Why exercise is good is you…
27 Dec 2012
1. Precooling before exercise to improve endurance
Precooling is known to improve exercise endurance in hot conditions but what method is the most effective? A systematic review and metanaysis, led by Prof Nicola Maffulli, finds that while immersion in cold water may be the most effective method of pre-cooling to improve endurance it may not be the most practical. Instead eating ice slurry appears to be a promising practical alternative. Interestingly, cooling garments appear of limited effectiveness.
BMC Medicine 2012, 10:166 doi:10.1186/1741-7015-10-166
2. Exercise is good for what ails you
In a systematic review of scientific studies into the effect of exercise therapy on musculoskeletal diseases, a team from Norway have found that it has beneficial clinical effects. The effects were most pronounced for knee osteoarthritis, lower back and shoulder pain (but less so for neck pain, hip osteoarthritis, rheumatoid arthritis and ankylosing spondylitis, where improvements were small and less significant). For osteoporosis, exercise therapy helped increase bone mass density, and, encouragingly, for lower back pain and knee osteoarthritis the amount of improvement increased with the number of treatment sessions.
BMC Medicine 2012, 10:167 doi:10.1186/1741-7015-10-167
3. Cyclists beware of low bone density
Some types of cycling are more beneficial to bone density than others, suggests a systematic review published in BMC Medicine. It has been thought that low impact sports such as cycling may be good for cardiovascular and strength but do not necessarily improve bone health. However researchers from Spain have found that while road cycling does not improve bone density, leaving riders at risk of weakened bones, mountain biking does improve bone health. Road cyclists at risk of osteoporosis need to think about supplementing their exercise regime with impact loading.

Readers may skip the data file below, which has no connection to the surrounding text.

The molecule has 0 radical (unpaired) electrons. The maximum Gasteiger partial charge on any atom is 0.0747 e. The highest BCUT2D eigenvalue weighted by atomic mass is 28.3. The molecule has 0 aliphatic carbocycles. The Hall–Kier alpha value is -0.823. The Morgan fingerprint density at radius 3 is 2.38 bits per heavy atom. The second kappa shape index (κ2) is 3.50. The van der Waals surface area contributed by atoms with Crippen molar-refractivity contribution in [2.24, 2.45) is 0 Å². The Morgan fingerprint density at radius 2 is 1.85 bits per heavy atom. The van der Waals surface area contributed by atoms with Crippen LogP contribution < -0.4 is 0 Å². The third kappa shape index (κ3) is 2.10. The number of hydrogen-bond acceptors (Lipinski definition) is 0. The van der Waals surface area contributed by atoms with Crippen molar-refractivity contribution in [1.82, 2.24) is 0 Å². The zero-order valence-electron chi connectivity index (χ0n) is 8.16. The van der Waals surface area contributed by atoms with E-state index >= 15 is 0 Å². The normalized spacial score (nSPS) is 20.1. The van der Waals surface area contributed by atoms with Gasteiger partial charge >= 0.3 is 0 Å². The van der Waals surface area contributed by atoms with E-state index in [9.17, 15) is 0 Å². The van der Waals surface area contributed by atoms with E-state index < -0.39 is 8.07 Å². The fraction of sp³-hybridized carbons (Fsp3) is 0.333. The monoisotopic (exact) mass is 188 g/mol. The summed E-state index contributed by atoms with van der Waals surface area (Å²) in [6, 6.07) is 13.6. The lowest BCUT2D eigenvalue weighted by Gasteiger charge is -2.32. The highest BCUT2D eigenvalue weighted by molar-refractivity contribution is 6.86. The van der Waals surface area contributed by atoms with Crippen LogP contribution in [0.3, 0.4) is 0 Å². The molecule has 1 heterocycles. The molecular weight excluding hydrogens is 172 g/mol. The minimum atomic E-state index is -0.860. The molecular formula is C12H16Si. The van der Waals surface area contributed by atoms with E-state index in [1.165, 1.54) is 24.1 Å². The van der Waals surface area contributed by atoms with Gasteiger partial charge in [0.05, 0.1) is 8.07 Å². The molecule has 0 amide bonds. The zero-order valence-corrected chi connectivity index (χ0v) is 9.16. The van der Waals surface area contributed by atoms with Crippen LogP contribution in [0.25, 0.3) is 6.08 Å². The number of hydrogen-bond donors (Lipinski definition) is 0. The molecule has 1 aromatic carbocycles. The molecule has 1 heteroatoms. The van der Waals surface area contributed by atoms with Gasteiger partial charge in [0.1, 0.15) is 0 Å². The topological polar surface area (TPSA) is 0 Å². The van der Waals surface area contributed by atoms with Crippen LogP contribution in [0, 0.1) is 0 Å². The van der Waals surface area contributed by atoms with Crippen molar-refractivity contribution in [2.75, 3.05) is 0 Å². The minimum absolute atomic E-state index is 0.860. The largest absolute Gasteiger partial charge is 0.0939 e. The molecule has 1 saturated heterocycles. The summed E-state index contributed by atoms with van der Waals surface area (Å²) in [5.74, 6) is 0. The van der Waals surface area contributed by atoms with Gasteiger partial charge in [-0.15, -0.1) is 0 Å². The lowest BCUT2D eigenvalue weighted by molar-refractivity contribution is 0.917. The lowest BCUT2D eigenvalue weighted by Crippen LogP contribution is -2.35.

BMC Medicine 2012, 10:168 doi:10.1186/1741-7015-10-168
BMC Medicine 2012, 10:169 doi:10.1186/1741-7015-10-169
4. Endurance running affects brain size
15 runners from the 2009, 4,487 km, ultramarathon TransEurope-FootRace underwent MRI brain scans, before during and after the race. The results of the scans showed that runners lost brain volume as well as body weight. Both gray matter volume and body weight decreased by 6% during the race. However this effect was transient and, after 8 months, both gray matter volume and body weight had returned to normal. The loss in brain volume did not appear to cause long term damage the brain since no new brain lesions were found.
BMC Medicine 2012, 10:170 doi:10.1186/1741-7015-10-170
BMC Medicine 2012, 10:171 doi:10.1186/1741-7015-10-171
A blog is available about this research ‘Sports medicine, physiological changes and improving endurance’ at
These articles are part of the ‘Advances in Sports Nutrition, Exercise and Medicine’ series
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Notes to Editors
1. BMC Medicine is the flagship medical journal of the BMC series, publishing original research, commentaries and reviews that are either of significant interest to all areas of medicine and clinical practice, or provide key translational or clinical advances in a specific field. @BMCMedicine
2. BioMed Central (http://www.biomedcentral.com/) is an STM (Science, Technology and Medicine) publisher which has pioneered the open access publishing model. All peer-reviewed research articles published by BioMed Central are made immediately and freely accessible online, and are licensed to allow redistribution and reuse. BioMed Central is part of Springer Science+Business Media, a leading global publisher in the STM sector. @BioMedCentral